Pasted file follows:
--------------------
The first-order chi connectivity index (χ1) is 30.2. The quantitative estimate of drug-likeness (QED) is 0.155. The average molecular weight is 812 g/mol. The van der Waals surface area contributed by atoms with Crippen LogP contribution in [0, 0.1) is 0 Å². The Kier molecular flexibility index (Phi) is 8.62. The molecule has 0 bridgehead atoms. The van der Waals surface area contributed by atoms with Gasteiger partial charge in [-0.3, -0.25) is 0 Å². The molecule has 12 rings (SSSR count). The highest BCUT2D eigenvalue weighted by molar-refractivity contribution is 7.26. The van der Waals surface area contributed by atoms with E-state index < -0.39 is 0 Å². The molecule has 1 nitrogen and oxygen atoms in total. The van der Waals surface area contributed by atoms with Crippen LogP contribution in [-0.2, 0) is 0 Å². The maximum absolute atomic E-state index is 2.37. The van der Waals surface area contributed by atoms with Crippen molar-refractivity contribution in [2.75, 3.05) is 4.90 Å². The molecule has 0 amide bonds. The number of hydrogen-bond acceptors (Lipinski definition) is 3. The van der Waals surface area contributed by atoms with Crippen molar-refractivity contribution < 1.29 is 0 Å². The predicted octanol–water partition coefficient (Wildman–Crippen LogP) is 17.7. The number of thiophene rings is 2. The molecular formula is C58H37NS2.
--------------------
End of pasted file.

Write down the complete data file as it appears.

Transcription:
The first-order chi connectivity index (χ1) is 30.2. The quantitative estimate of drug-likeness (QED) is 0.155. The average molecular weight is 812 g/mol. The van der Waals surface area contributed by atoms with Crippen LogP contribution in [0, 0.1) is 0 Å². The Kier molecular flexibility index (Phi) is 8.62. The molecule has 0 bridgehead atoms. The van der Waals surface area contributed by atoms with Gasteiger partial charge in [-0.3, -0.25) is 0 Å². The molecule has 12 rings (SSSR count). The highest BCUT2D eigenvalue weighted by molar-refractivity contribution is 7.26. The van der Waals surface area contributed by atoms with E-state index < -0.39 is 0 Å². The molecule has 1 nitrogen and oxygen atoms in total. The van der Waals surface area contributed by atoms with Crippen LogP contribution in [-0.2, 0) is 0 Å². The maximum absolute atomic E-state index is 2.37. The van der Waals surface area contributed by atoms with Crippen molar-refractivity contribution in [2.75, 3.05) is 4.90 Å². The molecule has 0 amide bonds. The number of hydrogen-bond acceptors (Lipinski definition) is 3. The van der Waals surface area contributed by atoms with Crippen molar-refractivity contribution < 1.29 is 0 Å². The predicted octanol–water partition coefficient (Wildman–Crippen LogP) is 17.7. The number of thiophene rings is 2. The molecular formula is C58H37NS2.